A racial dot map of the Washington, D.C. region. Courtesy of the University of Virginia Weldon Cooper Center for Public Service.

Like many metaphors, "the other side of the tracks" was originally a literal epithet. Blacks were often historically restricted to neighborhoods separated from whites by railroads, turning the tracks into iron barriers of race and class.

In many cities, these dividing lines persist to this day — a reflection of decades of discriminatory policies and racism, but also of the power of infrastructure itself to segregate.

Look at racial maps of many American cities, and stark boundaries between neighboring black and white communities frequently denote an impassable railroad or highway, or a historically uncrossable avenue. Infrastructure has long played this role: reinforcing unspoken divides, walling off communities, containing their expansion, physically isolating them from schools or parks or neighbors nearby.

[How race still influences where we choose to live]

Research, in fact, suggests that American cities that were subdivided by railroads in the 19th century into physically discrete neighborhoods became much more segregated decades later following the Great Migration of blacks out of the rural South.

You can see echoes of that pattern in Pittsburgh today on this map drawn using the racial dot map created by Dustin Cable at the University of Virginia's Weldon Cooper Center for Public Service. Railroads there have historically amplified neighborhood divisions created by the city's hilly topography:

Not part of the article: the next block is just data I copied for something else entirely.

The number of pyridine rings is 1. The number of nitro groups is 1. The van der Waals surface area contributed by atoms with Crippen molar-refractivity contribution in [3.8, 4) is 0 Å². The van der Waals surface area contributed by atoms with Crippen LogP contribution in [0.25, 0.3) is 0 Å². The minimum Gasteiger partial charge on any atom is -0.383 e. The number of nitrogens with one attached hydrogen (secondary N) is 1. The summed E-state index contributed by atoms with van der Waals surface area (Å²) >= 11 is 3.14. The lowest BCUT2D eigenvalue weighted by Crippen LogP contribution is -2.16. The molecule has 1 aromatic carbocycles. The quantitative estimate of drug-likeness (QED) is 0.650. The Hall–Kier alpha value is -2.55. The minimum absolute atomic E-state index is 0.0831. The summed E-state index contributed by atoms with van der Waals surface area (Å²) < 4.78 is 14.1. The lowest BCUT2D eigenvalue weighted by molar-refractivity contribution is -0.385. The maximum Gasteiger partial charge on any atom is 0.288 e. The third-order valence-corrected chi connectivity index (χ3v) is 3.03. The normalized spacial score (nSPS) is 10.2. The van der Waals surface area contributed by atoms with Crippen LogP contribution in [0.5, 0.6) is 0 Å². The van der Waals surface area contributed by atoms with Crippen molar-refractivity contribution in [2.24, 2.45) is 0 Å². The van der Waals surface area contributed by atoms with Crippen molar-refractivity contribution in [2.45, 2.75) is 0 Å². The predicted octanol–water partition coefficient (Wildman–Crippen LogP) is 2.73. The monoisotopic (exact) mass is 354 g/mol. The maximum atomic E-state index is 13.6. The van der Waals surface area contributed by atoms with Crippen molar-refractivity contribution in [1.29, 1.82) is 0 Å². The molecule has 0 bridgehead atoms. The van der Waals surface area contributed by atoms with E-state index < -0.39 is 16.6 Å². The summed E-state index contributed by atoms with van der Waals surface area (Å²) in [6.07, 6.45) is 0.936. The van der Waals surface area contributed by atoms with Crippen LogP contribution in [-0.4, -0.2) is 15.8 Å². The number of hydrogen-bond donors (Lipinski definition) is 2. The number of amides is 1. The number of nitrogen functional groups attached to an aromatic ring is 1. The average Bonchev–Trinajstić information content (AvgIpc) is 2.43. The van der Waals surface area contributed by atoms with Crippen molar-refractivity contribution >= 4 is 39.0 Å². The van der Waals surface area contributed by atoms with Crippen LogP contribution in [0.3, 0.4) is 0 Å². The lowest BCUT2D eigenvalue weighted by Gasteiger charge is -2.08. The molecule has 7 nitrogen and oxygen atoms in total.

Similar railroad divides persist in Hartford, Conn.:


Segregation, in effect, has been built into the physical environment of many American cities, making it that much harder to undo.

A century after many of those railroads were built, the pattern was repeated in a modern form: through the construction of even more imposing highways (many of which both destroyed and separated minority neighborhoods).

Here is Shreveport, La.:


And Tampa:


Local roads formed barriers, too. In Kansas City, Troost Avenue — the "Troost Wall" — was a legally enforced line of segregation under Jim Crow. Banks refused to lend to homeowners east of the line, which bisects the city running north-south.

School attendance zones were divided by it, too. Today, the city looks like this:


St. Louis, too, was historically divided by a four-lane boulevard, known as the Delmar Divide, whose significance lingers in the city today:


In Buffalo, New York, that divide runs along Main Street:


In Detroit, the infamous 8 Mile Road is also a municipal dividing line between Detroit and its northern suburbs:


In Washington, D.C., the Anacostia River has long served to isolate and separate black communities on the east side of town.

But another element of the environment — created by government — became over the years a de facto buffer between white and non-white communities: Rock Creek Park in Northwest D.C.


Milwaukee, one of the most segregated cities in the U.S., is carved up by all of these forces: by highways, local roads and railroads, by parks and rivers, often multiple geographic barriers reinforcing each other in the same part of town. As the city's Hispanic population has grown, it has been similarly contained south of downtown, in a patch of the city hemmed in on all four sides by railroads tracks and buttressed by highways and water.

Here, lastly, are just some of Milwaukee's many divides: